Mayans M.C.

TV review by
Melissa Camacho, Common Sense Media
Mayans M.C. TV Poster Image
Biker spin-off has different vibe, same brutal violence.
Parents recommend

Parents say

age 18+
Based on 5 reviews

Kids say

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A lot or a little?

The parents' guide to what's in this TV show.

Positive Messages

Family honor, vengeance, loyalty, and the drug trade are central to the series, but violence overshadows most positive acts. 

Positive Role Models & Representations

EZ is close to his father and brother, but is also driven by the need to avenge the death of friends, family, and his future dreams. 

Violence

Lots of shooting (pistols, machine guns), punches, and bloody injuries. People are tortured and have body parts cut off. 

Sex

Sexual references. Pregnancy and fatherhood a theme. Men shown taking off shirts. 

Language

The word "s--t" is frequently used. 

Consumerism
Drinking, Drugs & Smoking

Illegal narcotics (cocaine, heroin) are weighed, hidden, delivered. Beer, wine, shots, other drinks consumed. Cigarette and cigar smoking is frequent, too. 

What parents need to know

Parents need to know that Mayans M.C. is a spin-off of the popular biker series Sons of Anarchy. It contains lots of brutal violence, ranging from shooting deaths to torture scenes, including bloody amputations of body parts SOA is known for. Cursing is frequent, and illegal drug processing and distribution is shown. Sexual references are audible. 

User Reviews

  • Parents say
  • Kids say
Adult Written byShawndale September 22, 2018
Adult Written byRashline26 September 19, 2018

If you dont speek spanish then it ruins the show because you have to read alot to watch.

It is anoying to have to watch the show and have read most of what is happening because they are speaking in spanish. This is freaking america. Most speak engl...

There aren't any reviews yet. Be the first to review this title.

What's the story?

The Sons of Anarchy spin-off MAYANS M.C. follows a new prospect for the (fictitious) Santo Padre Chapter of the Mayans Motorcycle Club on the California-Mexico border. It's been over two years since the Sons lost Jax Teller (played by Charlie Hunnam), and Ezekiel "EZ" Reyes (played by J.D. Pardo) is now out of jail and looking to join the Club in order to bring down Miguel Galindo (Danny Pino) and the Galindo drug cartel, who are responsible for destroying his family's life. The brilliant, former Stanford University student is eager to prove himself, but his older brother Angel (Clayton Cardenas), a full patch member of the Mayans M.C., does his best to mentor and protect him, much to the reassurance of their father (Edward James Olmos). EZ soon finds himself participating in criminal activities with other full patches, including Johnny "El Coco" Cruz (Richard Cabral), their club's vice president, Che "Taza" Romero (Raoul Trujillo), Secretary Michael "Riz" Ariza (Antonio Jaramillo), and the chapter president, Obispo "Bishop" Losa (Michael Irby). As he navigates his way deeper into this world, he discovers that all is not what it seems, and that their enemies aren't as clear-cut as he thought. Also complicating things is his past romance with childhood sweetheart Emily Thomas (Sarah Bolger).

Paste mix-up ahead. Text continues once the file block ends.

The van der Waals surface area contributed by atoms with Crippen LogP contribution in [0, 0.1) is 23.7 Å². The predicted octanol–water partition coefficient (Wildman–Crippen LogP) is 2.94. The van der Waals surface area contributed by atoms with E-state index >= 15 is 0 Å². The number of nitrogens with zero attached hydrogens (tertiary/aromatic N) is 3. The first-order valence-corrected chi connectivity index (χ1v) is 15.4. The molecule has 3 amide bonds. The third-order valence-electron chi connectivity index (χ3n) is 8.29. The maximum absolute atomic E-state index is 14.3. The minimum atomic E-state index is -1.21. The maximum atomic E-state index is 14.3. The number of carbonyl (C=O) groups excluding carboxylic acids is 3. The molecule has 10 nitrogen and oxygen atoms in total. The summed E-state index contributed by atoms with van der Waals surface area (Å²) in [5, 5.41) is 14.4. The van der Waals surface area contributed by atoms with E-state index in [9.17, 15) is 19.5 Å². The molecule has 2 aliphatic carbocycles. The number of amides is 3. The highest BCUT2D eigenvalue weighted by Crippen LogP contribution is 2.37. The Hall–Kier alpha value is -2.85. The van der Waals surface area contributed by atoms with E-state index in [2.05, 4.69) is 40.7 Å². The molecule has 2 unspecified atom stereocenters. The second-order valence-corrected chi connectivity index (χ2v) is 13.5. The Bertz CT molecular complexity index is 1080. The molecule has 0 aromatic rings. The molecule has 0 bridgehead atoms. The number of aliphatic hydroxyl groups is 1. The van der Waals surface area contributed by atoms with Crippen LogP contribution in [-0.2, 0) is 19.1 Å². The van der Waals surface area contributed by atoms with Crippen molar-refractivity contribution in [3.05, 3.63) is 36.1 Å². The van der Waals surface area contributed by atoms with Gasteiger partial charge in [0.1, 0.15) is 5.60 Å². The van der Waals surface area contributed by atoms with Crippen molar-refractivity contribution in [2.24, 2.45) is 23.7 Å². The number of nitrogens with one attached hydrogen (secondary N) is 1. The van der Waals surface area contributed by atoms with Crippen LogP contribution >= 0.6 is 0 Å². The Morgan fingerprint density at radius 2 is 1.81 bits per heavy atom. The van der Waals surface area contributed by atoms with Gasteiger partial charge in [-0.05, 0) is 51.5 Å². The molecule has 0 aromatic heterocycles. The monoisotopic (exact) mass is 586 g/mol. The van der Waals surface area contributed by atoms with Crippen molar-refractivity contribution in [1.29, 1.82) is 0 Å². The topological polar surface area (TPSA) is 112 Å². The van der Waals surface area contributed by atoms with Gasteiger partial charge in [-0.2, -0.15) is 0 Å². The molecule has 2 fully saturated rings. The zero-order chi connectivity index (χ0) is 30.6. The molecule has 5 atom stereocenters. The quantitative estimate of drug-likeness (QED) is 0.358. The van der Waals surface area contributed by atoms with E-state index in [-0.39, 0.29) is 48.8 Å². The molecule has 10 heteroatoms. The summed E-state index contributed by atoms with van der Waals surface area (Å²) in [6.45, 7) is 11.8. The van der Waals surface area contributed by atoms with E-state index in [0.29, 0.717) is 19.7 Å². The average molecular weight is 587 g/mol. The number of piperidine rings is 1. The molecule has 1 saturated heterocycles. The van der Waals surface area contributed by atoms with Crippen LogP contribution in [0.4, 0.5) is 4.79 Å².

Is it any good?

Like its parent series, this gritty and violent drama features stories about a complicated and predictably unforgiving world of the illegal drug trade along the California-Mexico border. But EZ's search for revenge is really a story about a man who has the gifts and the desire to rise above this criminal life, but whose dreams are ultimately crushed when he's incapable of escaping it. As a result, while the antics of the Mayans M.C. are self-serving and brutal, it's almost easy to excuse them, and forgive EZ for his part. 

There's no doubt that most Sons of Anarchy fans will be drawn to the series, despite the fact that it has a pronouncedly different vibe thanks to the political and cultural picture it paints of Latinos and the drug trade. But while it's meant to offer a fictionalized version of gangster life on the border, Mayans M.C. also serves to perpetuate common (and tiresome) stereotypes about Mexican Americans. Nonetheless, if you like this sort of show, it is entertaining. 

Talk to your kids about ...

  • Families can talk about the reasons drug and gangster-themed dramas like Mayans M.C. are so popular. Do these series glorify gang violence? The drug trade? How is the audience supposed to feel about the characters?

  • Many stories in film and television revolve around revenge. Is revenge ever a good motivator for doing anything, even in the criminal world?

TV details

For kids who love drama

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